California Golf Courses Dealing With Water Restrictions February 27, 2015

California Golf Courses Dealing With Water Restrictions

By Pat Gross, Director, Southwest Green Section
September 4, 2009


09-04-2009 Picture  
In response to mandatory water cutbacks in California, some courses have eliminated irrigation in all rough areas and have focused on keeping tees, greens, and fairways alive.  
Many courses throughout California are suffering the effects of mandatory water cutbacks. Both Los Angeles and San Diego imposed a 15% mandatory reduction with restrictions on days and times that golf courses can irrigate. Variances to the ordinance that allow courses to irrigate as needed have been granted if courses agree to accept an additional 5% cutback. The most severe situation so far this year is the City of Santa Cruz, where a 28% mandatory cutback was imposed. This has resulted in golf courses eliminating irrigation in the rough and practice range facilities, in addition to reducing water applications to the fairways.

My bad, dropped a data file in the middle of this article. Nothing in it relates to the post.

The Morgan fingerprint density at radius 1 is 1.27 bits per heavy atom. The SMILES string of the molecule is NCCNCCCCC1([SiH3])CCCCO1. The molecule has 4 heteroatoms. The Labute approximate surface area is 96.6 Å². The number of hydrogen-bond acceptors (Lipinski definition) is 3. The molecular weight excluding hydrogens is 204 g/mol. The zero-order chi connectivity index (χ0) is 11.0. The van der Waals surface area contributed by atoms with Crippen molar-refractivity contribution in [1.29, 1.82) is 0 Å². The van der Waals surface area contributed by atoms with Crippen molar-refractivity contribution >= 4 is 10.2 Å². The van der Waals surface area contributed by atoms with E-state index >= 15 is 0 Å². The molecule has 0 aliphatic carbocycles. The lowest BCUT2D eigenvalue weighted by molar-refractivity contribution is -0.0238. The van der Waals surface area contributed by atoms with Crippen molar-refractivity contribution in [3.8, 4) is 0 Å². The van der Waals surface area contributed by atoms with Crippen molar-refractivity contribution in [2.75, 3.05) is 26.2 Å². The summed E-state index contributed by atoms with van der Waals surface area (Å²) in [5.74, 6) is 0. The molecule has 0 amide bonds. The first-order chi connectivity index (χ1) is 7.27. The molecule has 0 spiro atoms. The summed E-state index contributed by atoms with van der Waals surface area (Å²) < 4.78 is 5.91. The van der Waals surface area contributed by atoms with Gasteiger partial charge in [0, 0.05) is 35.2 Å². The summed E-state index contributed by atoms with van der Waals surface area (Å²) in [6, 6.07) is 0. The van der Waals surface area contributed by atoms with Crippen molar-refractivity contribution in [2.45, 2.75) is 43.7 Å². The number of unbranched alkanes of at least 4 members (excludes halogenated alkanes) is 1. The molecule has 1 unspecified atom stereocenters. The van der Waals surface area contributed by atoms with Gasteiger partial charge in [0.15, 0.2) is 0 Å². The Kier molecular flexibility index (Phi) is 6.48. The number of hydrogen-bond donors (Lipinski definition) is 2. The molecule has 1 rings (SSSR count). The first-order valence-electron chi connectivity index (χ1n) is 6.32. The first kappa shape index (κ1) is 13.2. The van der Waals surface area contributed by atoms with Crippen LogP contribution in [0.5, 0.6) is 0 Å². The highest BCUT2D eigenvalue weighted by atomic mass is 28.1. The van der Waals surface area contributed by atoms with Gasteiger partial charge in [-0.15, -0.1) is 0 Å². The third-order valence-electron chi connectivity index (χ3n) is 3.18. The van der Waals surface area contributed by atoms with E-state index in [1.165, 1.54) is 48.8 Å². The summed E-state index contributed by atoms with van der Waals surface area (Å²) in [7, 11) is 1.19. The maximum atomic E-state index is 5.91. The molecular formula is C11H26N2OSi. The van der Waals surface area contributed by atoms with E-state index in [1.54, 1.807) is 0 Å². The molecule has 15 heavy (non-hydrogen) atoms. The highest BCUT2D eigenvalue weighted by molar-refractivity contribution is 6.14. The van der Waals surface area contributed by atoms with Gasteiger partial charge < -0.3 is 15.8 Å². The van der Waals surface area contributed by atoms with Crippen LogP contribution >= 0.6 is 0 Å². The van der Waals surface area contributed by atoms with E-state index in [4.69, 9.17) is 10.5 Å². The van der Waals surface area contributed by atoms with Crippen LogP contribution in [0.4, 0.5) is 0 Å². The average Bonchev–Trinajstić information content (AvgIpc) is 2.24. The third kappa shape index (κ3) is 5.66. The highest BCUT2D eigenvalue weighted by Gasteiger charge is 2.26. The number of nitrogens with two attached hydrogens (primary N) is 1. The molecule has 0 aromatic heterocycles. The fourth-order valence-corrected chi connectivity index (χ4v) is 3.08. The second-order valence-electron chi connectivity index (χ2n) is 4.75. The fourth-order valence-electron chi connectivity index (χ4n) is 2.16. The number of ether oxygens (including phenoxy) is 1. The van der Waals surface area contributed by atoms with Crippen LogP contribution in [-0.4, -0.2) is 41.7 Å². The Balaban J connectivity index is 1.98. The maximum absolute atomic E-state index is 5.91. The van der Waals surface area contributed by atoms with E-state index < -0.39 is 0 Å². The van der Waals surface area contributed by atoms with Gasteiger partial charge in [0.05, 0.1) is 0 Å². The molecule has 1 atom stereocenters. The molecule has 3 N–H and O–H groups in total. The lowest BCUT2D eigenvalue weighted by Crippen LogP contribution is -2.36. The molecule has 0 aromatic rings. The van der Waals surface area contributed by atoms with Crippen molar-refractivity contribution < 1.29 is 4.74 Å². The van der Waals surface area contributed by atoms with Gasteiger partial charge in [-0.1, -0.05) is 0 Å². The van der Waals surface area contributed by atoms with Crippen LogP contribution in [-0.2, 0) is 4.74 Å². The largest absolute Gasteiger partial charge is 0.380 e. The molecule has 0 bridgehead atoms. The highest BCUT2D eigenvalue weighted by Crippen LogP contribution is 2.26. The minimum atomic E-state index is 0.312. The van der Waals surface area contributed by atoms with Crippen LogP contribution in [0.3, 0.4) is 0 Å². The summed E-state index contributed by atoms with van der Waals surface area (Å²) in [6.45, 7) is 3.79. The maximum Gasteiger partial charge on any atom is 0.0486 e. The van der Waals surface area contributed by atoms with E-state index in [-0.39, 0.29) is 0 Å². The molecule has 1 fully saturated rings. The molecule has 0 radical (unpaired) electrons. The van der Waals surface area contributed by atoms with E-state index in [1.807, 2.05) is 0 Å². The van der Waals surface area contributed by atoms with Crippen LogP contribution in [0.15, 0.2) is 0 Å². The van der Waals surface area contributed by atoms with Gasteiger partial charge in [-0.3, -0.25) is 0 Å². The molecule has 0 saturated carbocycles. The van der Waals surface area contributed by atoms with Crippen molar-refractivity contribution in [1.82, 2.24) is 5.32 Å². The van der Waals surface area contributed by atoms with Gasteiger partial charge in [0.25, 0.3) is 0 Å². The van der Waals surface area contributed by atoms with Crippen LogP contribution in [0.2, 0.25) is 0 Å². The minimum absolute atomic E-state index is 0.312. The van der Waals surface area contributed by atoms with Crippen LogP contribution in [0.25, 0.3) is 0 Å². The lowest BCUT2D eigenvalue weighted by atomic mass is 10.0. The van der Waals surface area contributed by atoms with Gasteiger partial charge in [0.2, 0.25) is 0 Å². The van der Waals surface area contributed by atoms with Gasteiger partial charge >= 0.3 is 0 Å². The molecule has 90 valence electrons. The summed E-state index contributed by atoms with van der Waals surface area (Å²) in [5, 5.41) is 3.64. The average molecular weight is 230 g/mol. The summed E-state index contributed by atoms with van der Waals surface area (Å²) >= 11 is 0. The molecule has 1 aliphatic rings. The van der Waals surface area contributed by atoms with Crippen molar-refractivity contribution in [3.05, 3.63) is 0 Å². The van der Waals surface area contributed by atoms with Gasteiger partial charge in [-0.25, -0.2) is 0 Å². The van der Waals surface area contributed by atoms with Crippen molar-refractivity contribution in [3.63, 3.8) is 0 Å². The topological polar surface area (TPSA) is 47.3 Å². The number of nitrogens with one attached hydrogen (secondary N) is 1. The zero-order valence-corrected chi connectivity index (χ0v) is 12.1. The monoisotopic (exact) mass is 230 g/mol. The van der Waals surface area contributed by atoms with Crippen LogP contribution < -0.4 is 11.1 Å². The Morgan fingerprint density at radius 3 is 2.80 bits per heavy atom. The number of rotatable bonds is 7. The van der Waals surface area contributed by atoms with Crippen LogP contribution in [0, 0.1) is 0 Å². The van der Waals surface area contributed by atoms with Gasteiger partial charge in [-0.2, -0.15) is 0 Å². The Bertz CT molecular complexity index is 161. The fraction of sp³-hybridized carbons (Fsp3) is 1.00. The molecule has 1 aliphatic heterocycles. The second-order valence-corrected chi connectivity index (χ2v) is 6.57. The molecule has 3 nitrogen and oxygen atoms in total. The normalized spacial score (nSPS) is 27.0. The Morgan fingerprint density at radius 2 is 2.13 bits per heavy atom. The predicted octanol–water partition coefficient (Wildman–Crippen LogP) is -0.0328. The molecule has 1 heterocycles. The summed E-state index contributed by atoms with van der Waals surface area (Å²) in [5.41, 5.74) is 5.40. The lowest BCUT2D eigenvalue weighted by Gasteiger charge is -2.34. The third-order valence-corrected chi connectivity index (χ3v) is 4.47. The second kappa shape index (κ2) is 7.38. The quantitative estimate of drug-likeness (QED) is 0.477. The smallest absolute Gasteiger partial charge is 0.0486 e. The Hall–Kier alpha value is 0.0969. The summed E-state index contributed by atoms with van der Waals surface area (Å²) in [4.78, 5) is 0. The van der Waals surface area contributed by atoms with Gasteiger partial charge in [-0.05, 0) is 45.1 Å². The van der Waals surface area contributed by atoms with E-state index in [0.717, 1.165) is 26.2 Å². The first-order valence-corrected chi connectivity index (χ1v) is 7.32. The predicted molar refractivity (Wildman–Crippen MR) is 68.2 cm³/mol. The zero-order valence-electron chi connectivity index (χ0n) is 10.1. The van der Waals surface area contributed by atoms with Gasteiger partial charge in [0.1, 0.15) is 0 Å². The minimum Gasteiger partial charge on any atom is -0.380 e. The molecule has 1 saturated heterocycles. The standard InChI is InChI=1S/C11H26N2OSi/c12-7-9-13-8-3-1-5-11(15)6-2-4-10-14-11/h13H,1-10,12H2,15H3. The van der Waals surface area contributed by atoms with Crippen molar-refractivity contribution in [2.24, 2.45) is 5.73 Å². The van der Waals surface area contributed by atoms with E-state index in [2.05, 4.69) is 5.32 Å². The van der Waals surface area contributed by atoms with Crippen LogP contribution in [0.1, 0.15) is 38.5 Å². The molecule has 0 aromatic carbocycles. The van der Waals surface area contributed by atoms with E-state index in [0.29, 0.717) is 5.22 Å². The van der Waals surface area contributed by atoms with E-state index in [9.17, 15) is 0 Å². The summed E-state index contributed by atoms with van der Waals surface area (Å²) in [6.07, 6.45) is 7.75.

Several courses in Los Angeles and throughout Southern California are in the process of installing wells to provide a supplement to the water supply. Unfortunately, most of these wells produce poor quality water or do not have the capacity to provide a significant amount of water to meet irrigation needs.

To deal with the situation, golf courses affected by the cutbacks utilize the following management practices:

  • Implementation of a drought contingency plan (watering prioritized to greens, green banks, fairway landing zones and tees. Watering reduced or eliminated in other areas).
  • More time devoted to maintenance and adjustment of the irrigation system to ensure maximum efficiency.
  • Application of wetting agents.
  • Use of portable moisture meters to accurately monitor soil moisture status and help determine if irrigation is necessary and how much to apply.
  • Reducing or eliminating the washing of maintenance equipment.
  • Development of long range plans to reduce turf in out of play areas and upgrade the irrigation system.

Source: Pat Gross, Director, Southwest Region.